We Need to Talk About Kevin
Children can be little monsters. But if you give birth to a real monster? We Need to Talk About Kevin is a nightmare about the nature of evil.
When a pregnancy interrupts Eva Khatchadourian’s (Tilda Swinton: Chronicles of Narnia) exciting life of travel and extravagance, she reluctantly settles down to play the roles of wife and mommy.
It’s not a believable role for Eva. She doesn’t like Kevin, her son, (Jasper Newell), and he, apparently, hates her. Shrieking constantly as an infant; refusing to interact as a toddler; and needing diapers until he’s eight, seemingly out of spite, Kevin would test the patience of Dr. Spock. For all that, doctors tell Eva that her boy is healthy.
Proud papa Franklin (John C. Reilly: Cedar Rapids) dismisses Eva’s concerns. But Eva knows something is wrong, especially after she gives birth to and bonds with a baby girl.
Into his teens, Kevin (now Ezra Miller: Another Happy Day) continues to war with his mother while presenting a happy front to strangers. The war ends when Kevin commits a mass murder, apparently to annoy mother.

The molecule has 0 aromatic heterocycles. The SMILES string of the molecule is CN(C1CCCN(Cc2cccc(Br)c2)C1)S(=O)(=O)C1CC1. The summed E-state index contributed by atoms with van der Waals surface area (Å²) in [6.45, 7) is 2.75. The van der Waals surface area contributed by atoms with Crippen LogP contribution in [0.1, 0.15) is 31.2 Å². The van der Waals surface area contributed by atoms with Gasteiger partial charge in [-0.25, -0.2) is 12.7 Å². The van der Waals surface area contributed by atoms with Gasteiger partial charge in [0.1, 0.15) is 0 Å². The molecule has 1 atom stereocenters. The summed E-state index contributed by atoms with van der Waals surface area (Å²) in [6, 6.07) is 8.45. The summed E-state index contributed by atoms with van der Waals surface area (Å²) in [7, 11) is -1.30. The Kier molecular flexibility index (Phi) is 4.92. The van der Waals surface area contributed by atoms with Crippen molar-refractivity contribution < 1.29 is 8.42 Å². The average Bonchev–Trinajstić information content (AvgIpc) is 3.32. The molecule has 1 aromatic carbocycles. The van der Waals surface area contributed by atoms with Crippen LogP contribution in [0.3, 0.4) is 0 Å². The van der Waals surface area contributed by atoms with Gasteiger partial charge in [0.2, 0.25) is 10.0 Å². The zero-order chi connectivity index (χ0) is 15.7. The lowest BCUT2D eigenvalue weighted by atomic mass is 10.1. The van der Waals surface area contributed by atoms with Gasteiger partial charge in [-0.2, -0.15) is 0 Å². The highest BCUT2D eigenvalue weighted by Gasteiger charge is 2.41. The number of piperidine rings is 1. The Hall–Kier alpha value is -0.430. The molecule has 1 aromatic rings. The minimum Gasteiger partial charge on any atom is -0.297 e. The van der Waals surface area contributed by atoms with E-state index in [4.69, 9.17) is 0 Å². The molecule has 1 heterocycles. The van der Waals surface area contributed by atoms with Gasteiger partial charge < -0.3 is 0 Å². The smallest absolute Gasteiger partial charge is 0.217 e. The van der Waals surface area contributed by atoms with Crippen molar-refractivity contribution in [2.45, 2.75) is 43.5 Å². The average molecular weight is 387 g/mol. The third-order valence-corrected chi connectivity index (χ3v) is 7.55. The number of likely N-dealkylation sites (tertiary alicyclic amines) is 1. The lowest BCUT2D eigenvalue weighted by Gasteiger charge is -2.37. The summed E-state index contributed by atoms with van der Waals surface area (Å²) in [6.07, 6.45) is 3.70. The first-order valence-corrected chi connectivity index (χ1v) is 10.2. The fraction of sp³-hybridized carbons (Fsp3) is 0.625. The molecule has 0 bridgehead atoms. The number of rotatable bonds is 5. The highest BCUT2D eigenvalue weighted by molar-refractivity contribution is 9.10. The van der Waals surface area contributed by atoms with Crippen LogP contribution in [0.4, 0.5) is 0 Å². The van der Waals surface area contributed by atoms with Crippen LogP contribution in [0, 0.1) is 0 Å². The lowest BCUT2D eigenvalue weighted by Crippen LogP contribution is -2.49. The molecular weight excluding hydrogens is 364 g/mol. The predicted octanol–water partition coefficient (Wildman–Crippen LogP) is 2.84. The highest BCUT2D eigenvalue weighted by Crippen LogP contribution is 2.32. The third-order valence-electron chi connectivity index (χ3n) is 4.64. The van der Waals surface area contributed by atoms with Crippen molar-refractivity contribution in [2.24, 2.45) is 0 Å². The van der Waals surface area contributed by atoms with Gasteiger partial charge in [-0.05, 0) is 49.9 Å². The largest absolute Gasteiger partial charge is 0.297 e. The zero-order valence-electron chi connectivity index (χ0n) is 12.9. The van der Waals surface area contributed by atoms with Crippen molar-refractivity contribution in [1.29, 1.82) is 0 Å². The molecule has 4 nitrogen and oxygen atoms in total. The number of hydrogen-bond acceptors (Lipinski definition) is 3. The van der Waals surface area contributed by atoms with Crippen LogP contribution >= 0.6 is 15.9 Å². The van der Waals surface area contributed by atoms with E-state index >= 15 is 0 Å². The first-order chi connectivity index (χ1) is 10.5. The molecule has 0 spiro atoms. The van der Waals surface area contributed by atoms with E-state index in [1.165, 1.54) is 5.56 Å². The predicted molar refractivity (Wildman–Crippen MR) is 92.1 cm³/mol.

Two years later, Eva is a shell of a person, spending her days as a town pariah and her nights guzzling red wine and white pills. Every week, she visits her son and watches him gloat. It’s her punishment for birthing and rearing a monster.
The film wants you to question both Eva and Kevin. What made Kevin so hell-bent on destroying his mother? Did Eva’s cold and resentful nature make him so calculating? Or did Eva sense the evil in her son?
Problem is the film answers its own question by putting you solidly in Eva’s point of view. Director Lynne Ramsay (Morvern Callar) takes the easy way out, making Kevin so blatantly awful that you look for horns in his tousled hair. If Kevin were presented more ambiguously, you might be compelled to question Eva. As it is, Eva is little more than the star of a horror movie.
It’s a shame that Ramsay lets Eva off the hook so easily, since Swinton is a wonder as the conflicted mother. She’s so uncomfortable with her son she’s practically twitching with rage. You can see the anger in her eyes as she holds the baby, as she tries to get her toddler to talk, as she changes her eight-year-old’s diaper. If we can see that hatred, couldn’t Kevin?
That’s a question that needs to be answered by a stronger film and possibly a stronger actor than Miller. Though the role doesn’t afford Kevin much sympathy, Miller is so outmatched by Swinton in their scenes that he can do little but sneer.
We Need to Talk About Kevin doesn’t play well with the concept of ambiguity, which could have made this troubling film one for the ages. Still, Swinton’s bravura performance saves it from falling into camp territory. This is a movie disturbing enough to make you double up on birth control.